Subaru Outback 2.5i Premium
Mid-range model's high spec, comfort and refinement impress Damien O'carroll.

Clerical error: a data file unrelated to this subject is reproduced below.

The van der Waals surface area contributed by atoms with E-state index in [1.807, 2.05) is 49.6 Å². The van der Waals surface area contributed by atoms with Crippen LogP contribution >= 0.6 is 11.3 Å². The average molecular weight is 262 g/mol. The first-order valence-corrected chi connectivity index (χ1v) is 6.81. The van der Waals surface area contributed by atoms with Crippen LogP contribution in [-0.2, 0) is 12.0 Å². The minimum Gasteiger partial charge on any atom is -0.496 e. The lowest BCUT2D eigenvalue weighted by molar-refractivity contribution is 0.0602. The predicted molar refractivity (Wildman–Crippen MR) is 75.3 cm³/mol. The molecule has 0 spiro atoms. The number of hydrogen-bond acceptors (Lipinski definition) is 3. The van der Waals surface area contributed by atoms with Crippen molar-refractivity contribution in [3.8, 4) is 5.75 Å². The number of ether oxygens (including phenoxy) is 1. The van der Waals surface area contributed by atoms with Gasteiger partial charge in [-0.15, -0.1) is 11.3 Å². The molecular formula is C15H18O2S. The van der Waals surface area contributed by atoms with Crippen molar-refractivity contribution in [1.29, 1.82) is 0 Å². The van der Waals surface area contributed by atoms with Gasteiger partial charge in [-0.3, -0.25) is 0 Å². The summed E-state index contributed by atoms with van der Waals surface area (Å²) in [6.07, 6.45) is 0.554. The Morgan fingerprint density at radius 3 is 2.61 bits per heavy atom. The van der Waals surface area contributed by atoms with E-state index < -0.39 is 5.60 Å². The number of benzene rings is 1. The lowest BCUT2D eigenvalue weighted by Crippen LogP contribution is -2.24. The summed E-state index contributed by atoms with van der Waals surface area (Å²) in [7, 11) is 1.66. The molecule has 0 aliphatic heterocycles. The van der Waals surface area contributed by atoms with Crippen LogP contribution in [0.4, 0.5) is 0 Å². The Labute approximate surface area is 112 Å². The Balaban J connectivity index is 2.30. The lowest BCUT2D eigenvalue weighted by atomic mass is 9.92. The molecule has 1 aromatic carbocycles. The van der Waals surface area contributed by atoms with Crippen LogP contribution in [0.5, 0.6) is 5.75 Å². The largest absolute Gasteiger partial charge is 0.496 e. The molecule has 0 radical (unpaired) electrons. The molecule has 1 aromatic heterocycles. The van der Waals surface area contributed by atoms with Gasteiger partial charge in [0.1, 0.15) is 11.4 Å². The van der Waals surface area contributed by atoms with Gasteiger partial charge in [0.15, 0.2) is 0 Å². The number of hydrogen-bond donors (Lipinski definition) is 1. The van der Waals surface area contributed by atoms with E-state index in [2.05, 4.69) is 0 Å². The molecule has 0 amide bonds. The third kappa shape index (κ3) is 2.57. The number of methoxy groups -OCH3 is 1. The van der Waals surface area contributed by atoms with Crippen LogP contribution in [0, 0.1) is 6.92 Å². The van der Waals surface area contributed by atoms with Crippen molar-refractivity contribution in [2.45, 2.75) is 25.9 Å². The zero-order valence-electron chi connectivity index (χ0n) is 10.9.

Okay, so I’m not even going to enter into the discussion about whether the Subaru Outback is an SUV or a tall station wagon. Subaru tells one thing, your eyes tell you another. But that really doesn’t matter when it comes right down to it, because the Outback is simply Subaru’s biggest selling vehicle in New Zealand and one that accounted for 44 percent of the brand’s sales last year. While Subaru still offer a Legacy sedan, the wagon version was dropped from the range when the current model launched in 2015. Since then sales of Outbacks – which was based on the Legacy wagon, remember – have tripled and Subaru NZ will even happily admit that whenever they market the Legacy sedan, they see a bump in Outback sales. Which is understandable, because while the Outback offers the height and lifestyle (imagined or otherwise) of an SUV, it still drives very much like a car. The Outback we have here is a 2.5i Premium that at $49,990 sits smack in the middle of the local Outback range, bookended by the entry 2.5i Sport at $44,990 and the six-cylinder 3.6R Premium at $59,990. The 2.5i Premium is powered by Subaru’s 129 kw/235nm2.5-l it re horizontallyopposed four-cylinder petrol engine with a continuously variable transmission pushing the power through Subaru’s symmetrical allwheel drive system. Being a Premium model it comes standard with 18-inch alloy wheels, eight-way electrically adjustable heated seats in the front, leather upholstery, dual zone climate control, keyless entry and start, automatic headlights, rain sensing wipers, a powered rear tailgate, an eight-inch touchscreen infotainment system with satellite navigation and phone mirroring and Subaru’s excellent Eyesight driver assist system. The Eyesight system in the revised Outback is a third-generation system that has been improved and now features Lane Keep Assist. Subaru’s camera-based system works remarkably well and tweaks to the system have made it even more responsive and less intrusive to use. Out on the road, the Outback 2.5i is a delightfully comfortable and composed cruiser that is capable of wafting effortlessly along on the open road. Things aren’t quite so sweet when you come to a few corners however, with the 2.5-litre engine betraying its lack of torque and asking far more of the CVT than you would like. While Subaru are probably the best in the business when it comes to minimising the pain of a continuously variable transmission, there is still some noticeable flaring at play here, particularly when trying to hustle the Outback along a winding road. As it stands, the 2.5i represents incredibly good value for money and brings impressive levels of comfort and refinement with it.